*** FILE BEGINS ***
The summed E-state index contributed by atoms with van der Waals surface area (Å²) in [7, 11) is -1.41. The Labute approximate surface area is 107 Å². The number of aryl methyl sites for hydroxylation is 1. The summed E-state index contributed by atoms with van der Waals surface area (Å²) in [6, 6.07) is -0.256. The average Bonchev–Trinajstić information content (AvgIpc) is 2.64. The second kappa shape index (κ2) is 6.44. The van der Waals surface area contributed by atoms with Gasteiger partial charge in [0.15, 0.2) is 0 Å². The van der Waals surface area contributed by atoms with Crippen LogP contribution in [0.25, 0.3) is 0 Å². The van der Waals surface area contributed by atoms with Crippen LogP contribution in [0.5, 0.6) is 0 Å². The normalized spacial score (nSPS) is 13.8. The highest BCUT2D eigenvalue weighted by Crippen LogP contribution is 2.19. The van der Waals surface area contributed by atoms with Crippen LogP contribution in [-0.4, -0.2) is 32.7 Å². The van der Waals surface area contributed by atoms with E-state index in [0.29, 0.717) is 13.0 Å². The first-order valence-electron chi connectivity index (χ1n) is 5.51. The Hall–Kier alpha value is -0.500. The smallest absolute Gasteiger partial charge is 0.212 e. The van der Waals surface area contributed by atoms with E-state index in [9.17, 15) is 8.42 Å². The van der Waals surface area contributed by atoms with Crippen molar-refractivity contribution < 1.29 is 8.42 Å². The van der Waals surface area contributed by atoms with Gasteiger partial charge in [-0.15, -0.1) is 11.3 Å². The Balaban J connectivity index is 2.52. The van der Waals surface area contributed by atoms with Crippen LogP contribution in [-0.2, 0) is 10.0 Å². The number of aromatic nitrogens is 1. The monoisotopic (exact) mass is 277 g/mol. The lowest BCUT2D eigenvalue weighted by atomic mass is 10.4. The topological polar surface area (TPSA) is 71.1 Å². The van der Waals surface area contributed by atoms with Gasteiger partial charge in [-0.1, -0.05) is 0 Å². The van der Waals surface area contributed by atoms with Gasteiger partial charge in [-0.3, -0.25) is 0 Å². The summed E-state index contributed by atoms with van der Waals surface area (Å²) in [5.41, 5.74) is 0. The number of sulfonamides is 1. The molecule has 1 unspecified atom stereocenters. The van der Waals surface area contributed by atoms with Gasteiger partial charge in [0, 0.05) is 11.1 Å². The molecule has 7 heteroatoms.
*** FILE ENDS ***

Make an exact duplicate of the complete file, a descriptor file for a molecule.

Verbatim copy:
The summed E-state index contributed by atoms with van der Waals surface area (Å²) in [7, 11) is -1.41. The Labute approximate surface area is 107 Å². The number of aryl methyl sites for hydroxylation is 1. The summed E-state index contributed by atoms with van der Waals surface area (Å²) in [6, 6.07) is -0.256. The average Bonchev–Trinajstić information content (AvgIpc) is 2.64. The second kappa shape index (κ2) is 6.44. The van der Waals surface area contributed by atoms with Gasteiger partial charge in [0.15, 0.2) is 0 Å². The van der Waals surface area contributed by atoms with Crippen LogP contribution in [0.25, 0.3) is 0 Å². The van der Waals surface area contributed by atoms with Crippen LogP contribution in [0.5, 0.6) is 0 Å². The normalized spacial score (nSPS) is 13.8. The highest BCUT2D eigenvalue weighted by Crippen LogP contribution is 2.19. The van der Waals surface area contributed by atoms with Crippen LogP contribution in [-0.4, -0.2) is 32.7 Å². The van der Waals surface area contributed by atoms with E-state index in [0.29, 0.717) is 13.0 Å². The first-order valence-electron chi connectivity index (χ1n) is 5.51. The Hall–Kier alpha value is -0.500. The smallest absolute Gasteiger partial charge is 0.212 e. The van der Waals surface area contributed by atoms with E-state index in [9.17, 15) is 8.42 Å². The van der Waals surface area contributed by atoms with Crippen molar-refractivity contribution < 1.29 is 8.42 Å². The van der Waals surface area contributed by atoms with Gasteiger partial charge in [-0.15, -0.1) is 11.3 Å². The Balaban J connectivity index is 2.52. The van der Waals surface area contributed by atoms with Crippen LogP contribution in [-0.2, 0) is 10.0 Å². The number of aromatic nitrogens is 1. The monoisotopic (exact) mass is 277 g/mol. The lowest BCUT2D eigenvalue weighted by atomic mass is 10.4. The topological polar surface area (TPSA) is 71.1 Å². The van der Waals surface area contributed by atoms with Gasteiger partial charge in [-0.1, -0.05) is 0 Å². The van der Waals surface area contributed by atoms with Gasteiger partial charge in [-0.3, -0.25) is 0 Å². The summed E-state index contributed by atoms with van der Waals surface area (Å²) in [5.41, 5.74) is 0. The number of sulfonamides is 1. The molecule has 1 unspecified atom stereocenters. The van der Waals surface area contributed by atoms with Gasteiger partial charge in [0, 0.05) is 11.1 Å². The molecule has 7 heteroatoms.